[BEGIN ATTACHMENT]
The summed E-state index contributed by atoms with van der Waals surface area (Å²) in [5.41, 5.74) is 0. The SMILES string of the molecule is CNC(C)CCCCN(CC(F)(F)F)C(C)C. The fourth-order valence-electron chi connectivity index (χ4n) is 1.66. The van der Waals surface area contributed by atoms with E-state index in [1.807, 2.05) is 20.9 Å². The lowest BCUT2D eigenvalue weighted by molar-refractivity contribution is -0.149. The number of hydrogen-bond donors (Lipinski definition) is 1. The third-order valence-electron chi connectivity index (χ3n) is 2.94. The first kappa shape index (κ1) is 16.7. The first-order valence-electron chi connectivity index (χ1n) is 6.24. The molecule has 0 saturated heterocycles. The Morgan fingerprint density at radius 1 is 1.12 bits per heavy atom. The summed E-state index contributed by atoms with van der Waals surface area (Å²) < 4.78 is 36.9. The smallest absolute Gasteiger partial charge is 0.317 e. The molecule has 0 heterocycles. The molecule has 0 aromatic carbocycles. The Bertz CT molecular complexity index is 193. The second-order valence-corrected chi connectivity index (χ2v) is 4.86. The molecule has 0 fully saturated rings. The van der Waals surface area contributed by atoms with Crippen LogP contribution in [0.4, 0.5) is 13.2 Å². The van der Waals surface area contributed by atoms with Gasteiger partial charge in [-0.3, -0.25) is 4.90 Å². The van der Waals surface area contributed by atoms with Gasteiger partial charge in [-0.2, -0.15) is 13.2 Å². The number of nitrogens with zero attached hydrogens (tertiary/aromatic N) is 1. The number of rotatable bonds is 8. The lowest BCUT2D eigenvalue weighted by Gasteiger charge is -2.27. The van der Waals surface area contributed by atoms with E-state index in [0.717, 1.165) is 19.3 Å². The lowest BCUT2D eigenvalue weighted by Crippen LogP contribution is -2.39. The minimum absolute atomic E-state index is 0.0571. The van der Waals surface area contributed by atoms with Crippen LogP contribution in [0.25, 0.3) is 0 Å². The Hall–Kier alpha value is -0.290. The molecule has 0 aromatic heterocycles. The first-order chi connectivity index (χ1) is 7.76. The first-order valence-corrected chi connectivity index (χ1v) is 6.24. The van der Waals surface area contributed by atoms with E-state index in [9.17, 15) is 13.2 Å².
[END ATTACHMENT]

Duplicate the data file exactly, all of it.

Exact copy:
The summed E-state index contributed by atoms with van der Waals surface area (Å²) in [5.41, 5.74) is 0. The SMILES string of the molecule is CNC(C)CCCCN(CC(F)(F)F)C(C)C. The fourth-order valence-electron chi connectivity index (χ4n) is 1.66. The van der Waals surface area contributed by atoms with E-state index in [1.807, 2.05) is 20.9 Å². The lowest BCUT2D eigenvalue weighted by molar-refractivity contribution is -0.149. The number of hydrogen-bond donors (Lipinski definition) is 1. The third-order valence-electron chi connectivity index (χ3n) is 2.94. The first kappa shape index (κ1) is 16.7. The first-order valence-electron chi connectivity index (χ1n) is 6.24. The molecule has 0 saturated heterocycles. The Morgan fingerprint density at radius 1 is 1.12 bits per heavy atom. The summed E-state index contributed by atoms with van der Waals surface area (Å²) < 4.78 is 36.9. The smallest absolute Gasteiger partial charge is 0.317 e. The molecule has 0 heterocycles. The molecule has 0 aromatic carbocycles. The Bertz CT molecular complexity index is 193. The second-order valence-corrected chi connectivity index (χ2v) is 4.86. The molecule has 0 fully saturated rings. The van der Waals surface area contributed by atoms with Crippen LogP contribution in [0.4, 0.5) is 13.2 Å². The van der Waals surface area contributed by atoms with Gasteiger partial charge in [-0.3, -0.25) is 4.90 Å². The van der Waals surface area contributed by atoms with Gasteiger partial charge in [-0.2, -0.15) is 13.2 Å². The number of nitrogens with zero attached hydrogens (tertiary/aromatic N) is 1. The number of rotatable bonds is 8. The lowest BCUT2D eigenvalue weighted by Gasteiger charge is -2.27. The van der Waals surface area contributed by atoms with E-state index in [0.717, 1.165) is 19.3 Å². The lowest BCUT2D eigenvalue weighted by Crippen LogP contribution is -2.39. The minimum absolute atomic E-state index is 0.0571. The van der Waals surface area contributed by atoms with Crippen LogP contribution in [0.25, 0.3) is 0 Å². The Hall–Kier alpha value is -0.290. The molecule has 0 aromatic heterocycles. The first-order chi connectivity index (χ1) is 7.76. The first-order valence-corrected chi connectivity index (χ1v) is 6.24. The van der Waals surface area contributed by atoms with E-state index in [9.17, 15) is 13.2 Å².